“Thus I have with a pure mind searched the entire inside of Ravana's apartment. Yet I still do not see Sita.” (Hanuman, Valmiki Ramayana, Sundara Kand, 11.44)
tad idam mārgitam tāvat śuddhena manasā mayā ||
rāvaṇa antaḥ puram sarvam dṛśyate na ca jānakī |
A new life starts with tremendous potential, as it is a fresh chance to seek out daily pleasures. No knowledge of death, sadness, temporary manifestations of matter, or even what a birth is; just a clean slate. Gradually, however, through maturation, the pile of stale and old, “been there-done that” experiences increases. Thus new engagements have to be found. Yet no matter how many new experiences are uncovered, there is failure and dejection at every step, as nothing seems to last forever. The person knowing the ultimate objective in life, however, is perseverant and sticks with the proper course no matter what. Despite the effort they have put in already and the troubles they have overcome, should they remain unsuccessful they don’t abandon hope and deem the mission unworthy of completion. On the contrary, the nature of the reward is so sublime that there is no choice but to fight on.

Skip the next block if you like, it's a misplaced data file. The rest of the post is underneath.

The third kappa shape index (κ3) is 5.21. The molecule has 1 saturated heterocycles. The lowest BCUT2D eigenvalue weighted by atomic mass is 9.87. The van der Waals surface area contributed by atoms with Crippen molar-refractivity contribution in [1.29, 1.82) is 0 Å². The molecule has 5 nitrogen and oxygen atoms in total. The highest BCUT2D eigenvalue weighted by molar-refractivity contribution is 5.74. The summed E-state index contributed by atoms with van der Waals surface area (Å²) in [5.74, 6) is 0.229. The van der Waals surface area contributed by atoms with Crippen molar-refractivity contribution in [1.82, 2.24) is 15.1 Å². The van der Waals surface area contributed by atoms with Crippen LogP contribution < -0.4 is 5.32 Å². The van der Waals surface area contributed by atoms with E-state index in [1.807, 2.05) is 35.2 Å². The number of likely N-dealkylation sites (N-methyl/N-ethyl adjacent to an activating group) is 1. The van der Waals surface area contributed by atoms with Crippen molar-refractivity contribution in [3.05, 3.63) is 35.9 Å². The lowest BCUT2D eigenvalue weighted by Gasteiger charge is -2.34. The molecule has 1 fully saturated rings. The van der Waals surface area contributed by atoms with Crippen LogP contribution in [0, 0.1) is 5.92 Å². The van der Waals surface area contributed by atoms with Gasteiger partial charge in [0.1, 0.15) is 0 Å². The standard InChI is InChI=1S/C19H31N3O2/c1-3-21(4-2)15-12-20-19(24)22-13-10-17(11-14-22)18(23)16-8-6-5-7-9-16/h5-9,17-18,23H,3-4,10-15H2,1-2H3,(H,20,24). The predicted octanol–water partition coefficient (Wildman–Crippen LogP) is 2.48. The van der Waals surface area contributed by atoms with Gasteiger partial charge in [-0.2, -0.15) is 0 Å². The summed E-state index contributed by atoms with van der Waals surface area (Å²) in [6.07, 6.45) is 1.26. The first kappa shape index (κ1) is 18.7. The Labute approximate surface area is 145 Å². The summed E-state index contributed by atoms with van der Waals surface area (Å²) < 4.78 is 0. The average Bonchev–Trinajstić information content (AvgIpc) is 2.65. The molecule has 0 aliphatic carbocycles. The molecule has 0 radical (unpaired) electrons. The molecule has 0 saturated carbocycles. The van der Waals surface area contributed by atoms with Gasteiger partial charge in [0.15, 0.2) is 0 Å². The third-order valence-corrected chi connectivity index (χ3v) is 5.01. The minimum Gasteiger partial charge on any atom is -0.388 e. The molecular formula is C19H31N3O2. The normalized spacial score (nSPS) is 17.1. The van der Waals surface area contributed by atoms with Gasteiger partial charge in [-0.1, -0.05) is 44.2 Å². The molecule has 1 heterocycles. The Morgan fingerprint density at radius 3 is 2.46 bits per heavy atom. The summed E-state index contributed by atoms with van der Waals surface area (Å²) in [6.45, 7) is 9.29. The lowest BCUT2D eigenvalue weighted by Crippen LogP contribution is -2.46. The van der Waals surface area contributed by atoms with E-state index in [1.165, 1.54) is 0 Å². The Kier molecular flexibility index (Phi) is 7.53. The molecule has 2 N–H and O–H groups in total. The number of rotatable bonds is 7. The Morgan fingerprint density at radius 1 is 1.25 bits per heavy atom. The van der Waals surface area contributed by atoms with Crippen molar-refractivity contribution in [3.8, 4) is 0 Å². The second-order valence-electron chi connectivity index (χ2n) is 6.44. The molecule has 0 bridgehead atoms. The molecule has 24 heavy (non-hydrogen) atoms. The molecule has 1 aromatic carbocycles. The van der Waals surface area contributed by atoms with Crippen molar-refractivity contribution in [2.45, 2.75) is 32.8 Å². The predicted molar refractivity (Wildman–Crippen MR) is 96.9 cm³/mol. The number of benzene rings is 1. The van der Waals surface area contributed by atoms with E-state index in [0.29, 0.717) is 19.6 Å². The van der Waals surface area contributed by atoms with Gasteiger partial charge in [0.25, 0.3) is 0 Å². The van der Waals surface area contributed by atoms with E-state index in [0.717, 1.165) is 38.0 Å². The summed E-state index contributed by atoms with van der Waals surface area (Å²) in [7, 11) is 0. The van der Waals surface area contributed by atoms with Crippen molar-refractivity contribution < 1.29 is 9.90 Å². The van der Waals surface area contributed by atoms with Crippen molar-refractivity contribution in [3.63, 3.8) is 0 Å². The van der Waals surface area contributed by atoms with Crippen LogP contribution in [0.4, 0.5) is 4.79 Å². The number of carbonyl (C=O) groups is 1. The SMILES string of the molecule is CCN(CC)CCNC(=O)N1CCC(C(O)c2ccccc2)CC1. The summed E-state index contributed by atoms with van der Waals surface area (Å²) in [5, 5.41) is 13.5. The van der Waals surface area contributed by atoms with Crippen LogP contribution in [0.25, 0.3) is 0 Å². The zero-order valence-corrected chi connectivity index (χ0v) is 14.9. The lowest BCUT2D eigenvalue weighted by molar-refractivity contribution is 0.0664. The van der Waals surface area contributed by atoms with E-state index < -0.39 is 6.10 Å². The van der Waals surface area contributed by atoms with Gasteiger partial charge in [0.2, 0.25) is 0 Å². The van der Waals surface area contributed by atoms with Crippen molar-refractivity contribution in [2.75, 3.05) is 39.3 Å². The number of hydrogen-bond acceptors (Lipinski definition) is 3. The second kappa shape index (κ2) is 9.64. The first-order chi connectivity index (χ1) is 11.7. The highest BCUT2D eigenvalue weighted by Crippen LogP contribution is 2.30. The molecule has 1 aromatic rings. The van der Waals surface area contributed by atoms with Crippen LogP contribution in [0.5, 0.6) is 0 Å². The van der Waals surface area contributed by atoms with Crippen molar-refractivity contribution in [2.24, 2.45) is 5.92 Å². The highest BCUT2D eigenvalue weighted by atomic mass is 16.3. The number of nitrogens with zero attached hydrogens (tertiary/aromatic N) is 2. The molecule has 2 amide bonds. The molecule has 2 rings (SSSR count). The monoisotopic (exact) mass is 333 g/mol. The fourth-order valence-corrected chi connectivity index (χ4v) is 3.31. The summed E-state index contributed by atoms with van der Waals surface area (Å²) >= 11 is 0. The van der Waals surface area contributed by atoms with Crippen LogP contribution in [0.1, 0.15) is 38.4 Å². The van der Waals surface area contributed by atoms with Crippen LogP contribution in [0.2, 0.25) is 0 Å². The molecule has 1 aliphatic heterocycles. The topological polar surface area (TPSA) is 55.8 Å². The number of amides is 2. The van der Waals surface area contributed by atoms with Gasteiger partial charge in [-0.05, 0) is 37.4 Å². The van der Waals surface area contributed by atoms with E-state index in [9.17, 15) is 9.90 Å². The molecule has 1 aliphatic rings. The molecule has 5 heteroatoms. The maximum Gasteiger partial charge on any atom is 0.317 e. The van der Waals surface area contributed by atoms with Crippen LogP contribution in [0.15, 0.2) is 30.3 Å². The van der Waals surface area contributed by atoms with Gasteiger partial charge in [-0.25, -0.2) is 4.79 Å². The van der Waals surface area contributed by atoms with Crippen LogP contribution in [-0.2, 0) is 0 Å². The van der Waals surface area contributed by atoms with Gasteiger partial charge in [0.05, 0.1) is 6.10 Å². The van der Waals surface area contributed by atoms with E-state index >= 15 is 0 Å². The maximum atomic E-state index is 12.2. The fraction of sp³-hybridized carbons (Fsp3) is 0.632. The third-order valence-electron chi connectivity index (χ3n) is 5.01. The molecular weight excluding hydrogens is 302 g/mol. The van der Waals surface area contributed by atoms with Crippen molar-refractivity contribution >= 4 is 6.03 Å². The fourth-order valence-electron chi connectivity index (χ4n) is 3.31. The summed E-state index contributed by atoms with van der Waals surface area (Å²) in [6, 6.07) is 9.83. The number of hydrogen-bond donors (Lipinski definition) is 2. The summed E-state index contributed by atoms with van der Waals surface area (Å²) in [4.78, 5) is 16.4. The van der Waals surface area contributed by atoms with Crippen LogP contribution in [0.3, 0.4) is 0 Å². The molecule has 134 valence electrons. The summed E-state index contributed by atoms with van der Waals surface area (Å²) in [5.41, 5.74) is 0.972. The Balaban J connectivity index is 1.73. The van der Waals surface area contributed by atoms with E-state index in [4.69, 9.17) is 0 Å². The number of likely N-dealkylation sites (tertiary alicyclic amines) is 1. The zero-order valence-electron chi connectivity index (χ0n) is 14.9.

In the typical stint within a particular form of body, where enjoyments are sought through contact with matter, the perceived pinnacle achievement is to reach a point where there is a steady supply of material amenities. This usually comes about during adulthood, when a steady occupation is landed. All past effort is meant to culminate in this achievement, which then allows for family life to slowly solidify. Yet we know from the behavior of adults that finding material comforts is actually not the crowning accomplishment, the end to effort being expended. The spirit soul, the energetic spark within the body, must continually act; it never stops functioning for even a moment.